Tough times don’t last; tough folks do.
There isn’t much of the past year for anyone to be positive about. It sucked. Touring came to a screeching halt, and for a band like American Aquarium, that was killer. They put out their eighth studio album, Lamentations, anyway. Against all odds and better judgement. And it was one of their best. Continue reading
Bri Bagwell is an old pro at Mile 0 Fest; she hasn’t missed one yet. Last year, she came solo and played acoustic. This year, she’s especially excited to be bringing her full band.
Bri moved to Austin for school at 18-years-old, and she liked it so much, she never left. She quickly paved her path within the Red Dirt scene. A native of Las Cruces, New Mexico, she had long admired the artists that she now calls friends, as her older brothers would drive over for shows and let her tag along.
Sylvia Novak has her fifth record finished, and it doesn’t sound like anything that she has done before. She’s given in to her rock sensibilities; her first love. Novak cautions that she may never play violin again.
She’s been very prolific. When this record is formally released, it will be her fifth full length, and she’s still just 31. Most of the new project was recorded in Birmingham at Boutwell Studios.
Filed under Music., People.
Later this month, Morgan Wade will join a lineup at Mile 0 Fest in Key West, Florida that is traditionally heavy on the Red Dirt sounds of Oklahoma and Texas. Wade is from Floyd, Virginia.
But she’s heard nothing but the best about Mile 0 Fest from BJ Barham of American Aquarium, a mainstay at the festival returning for the third straight year. The two were scheduled to tour together before the pandemic abruptly canceled everyone’s plans in 2020.
In March, the 26-year-old Wade released Reckless, a perfect collection of ten songs about love and loss; addiction and mental health. The record has been years in the making. She first met Sadler Vaden when the two shared a festival bill in her hometown of Floyd, a town renowned for its’ country and bluegrass. But Vaden and his co-producer Paul Ebersold saw something else within her.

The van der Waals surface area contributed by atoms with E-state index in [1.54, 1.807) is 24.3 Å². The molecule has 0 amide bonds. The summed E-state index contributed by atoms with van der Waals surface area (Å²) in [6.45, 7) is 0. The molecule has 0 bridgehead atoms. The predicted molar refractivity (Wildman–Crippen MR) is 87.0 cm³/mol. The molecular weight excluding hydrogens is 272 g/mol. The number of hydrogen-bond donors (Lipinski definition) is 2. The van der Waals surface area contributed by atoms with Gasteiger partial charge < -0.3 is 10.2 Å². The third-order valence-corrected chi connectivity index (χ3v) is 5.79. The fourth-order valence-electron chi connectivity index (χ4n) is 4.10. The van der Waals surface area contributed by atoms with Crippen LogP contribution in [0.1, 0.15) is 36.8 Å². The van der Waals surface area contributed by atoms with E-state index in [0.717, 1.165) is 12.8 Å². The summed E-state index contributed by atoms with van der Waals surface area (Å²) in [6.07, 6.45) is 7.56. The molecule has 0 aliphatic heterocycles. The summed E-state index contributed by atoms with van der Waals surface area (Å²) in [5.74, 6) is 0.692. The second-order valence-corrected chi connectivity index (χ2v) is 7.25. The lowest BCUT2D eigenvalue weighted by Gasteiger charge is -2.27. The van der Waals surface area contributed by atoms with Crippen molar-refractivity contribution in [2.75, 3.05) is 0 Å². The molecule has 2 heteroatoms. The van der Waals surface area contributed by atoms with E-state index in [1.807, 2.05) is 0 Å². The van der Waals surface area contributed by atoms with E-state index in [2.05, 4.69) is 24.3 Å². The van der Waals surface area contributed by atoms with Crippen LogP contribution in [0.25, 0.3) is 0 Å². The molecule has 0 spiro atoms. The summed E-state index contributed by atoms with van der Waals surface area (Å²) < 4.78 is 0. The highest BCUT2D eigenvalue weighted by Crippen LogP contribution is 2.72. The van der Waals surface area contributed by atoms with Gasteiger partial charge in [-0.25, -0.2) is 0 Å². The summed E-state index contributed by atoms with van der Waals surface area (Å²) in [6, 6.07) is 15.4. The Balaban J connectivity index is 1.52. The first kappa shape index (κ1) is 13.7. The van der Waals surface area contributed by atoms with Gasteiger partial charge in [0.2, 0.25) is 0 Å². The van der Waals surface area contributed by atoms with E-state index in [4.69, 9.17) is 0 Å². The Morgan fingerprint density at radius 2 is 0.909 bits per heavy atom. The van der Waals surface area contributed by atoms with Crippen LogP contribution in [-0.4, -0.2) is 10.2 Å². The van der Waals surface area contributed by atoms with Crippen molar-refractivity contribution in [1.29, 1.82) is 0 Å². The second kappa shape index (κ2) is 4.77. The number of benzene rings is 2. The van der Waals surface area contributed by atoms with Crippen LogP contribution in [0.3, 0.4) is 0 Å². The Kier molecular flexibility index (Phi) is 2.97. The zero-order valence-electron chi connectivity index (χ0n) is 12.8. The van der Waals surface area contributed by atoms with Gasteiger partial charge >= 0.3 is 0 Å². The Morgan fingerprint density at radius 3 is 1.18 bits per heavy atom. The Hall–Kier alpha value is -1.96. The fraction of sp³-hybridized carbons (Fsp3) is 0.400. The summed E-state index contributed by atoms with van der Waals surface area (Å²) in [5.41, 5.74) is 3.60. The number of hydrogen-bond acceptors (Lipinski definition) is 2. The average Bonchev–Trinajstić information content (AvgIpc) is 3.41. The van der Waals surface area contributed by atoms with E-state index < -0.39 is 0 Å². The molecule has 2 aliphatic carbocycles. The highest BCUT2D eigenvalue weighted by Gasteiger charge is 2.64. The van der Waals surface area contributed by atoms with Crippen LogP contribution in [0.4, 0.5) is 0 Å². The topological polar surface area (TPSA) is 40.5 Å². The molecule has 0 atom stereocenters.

Alvin Garrett is a Birmingham fixture. You may be most familiar with his work with Just a Few Cats, a group that he co-founded with Ruben Studdard. Now, Garrett isn’t just “a part” of Just a Few Cats; he is Just a Few Cats. The 43-year-old Tuscaloosa native has been the group’s only continuous member since its’ inception. A 1996 graduate of Central High School of Tuscaloosa, he continued his education at Samford University, and he has remained in Birmingham since making the move.
He grew up in the church; his father was a minister, and he fell in love with gospel music at an early age. But when he first dove in, it wasn’t singing that attracted him; it was bass guitar. His father gifted his first bass when he was just 11-years-old, an age when Garrett jokes that his hands were too small to play.
Since, he’s written songs for Noel Gourdin, Joe and Kelly Rowland.
For most of us, there hasn’t been much to do for a year. Touring was put on hold. Travel was put on hold. Life was put on hold.
But Will Stewart figured out things to do. He made records with half of the musicians in Birmingham and now he’s releasing a new one at what seems like a weekly rate. He played on Janet Simpson’s debut solo effort, Safe Distance, which was released in March. He recorded an EP with Slack Times. And now at long last, the full length debut from The Blips has arrived. If ever there was a Birmingham supergroup, The Blips is it.
Carver Commodore began at the dissolution of The Bear and the Bride. Lead singer and guitarist Payton Pruitt and guitarist Phil Blevins had performed together in the latter as its members swapped spaced between Florence and Nashville. Around 2017, Pruitt and Blevins decided to chase the thing they had always wanted: “just being a rock and roll band.”
Filed under Music., People.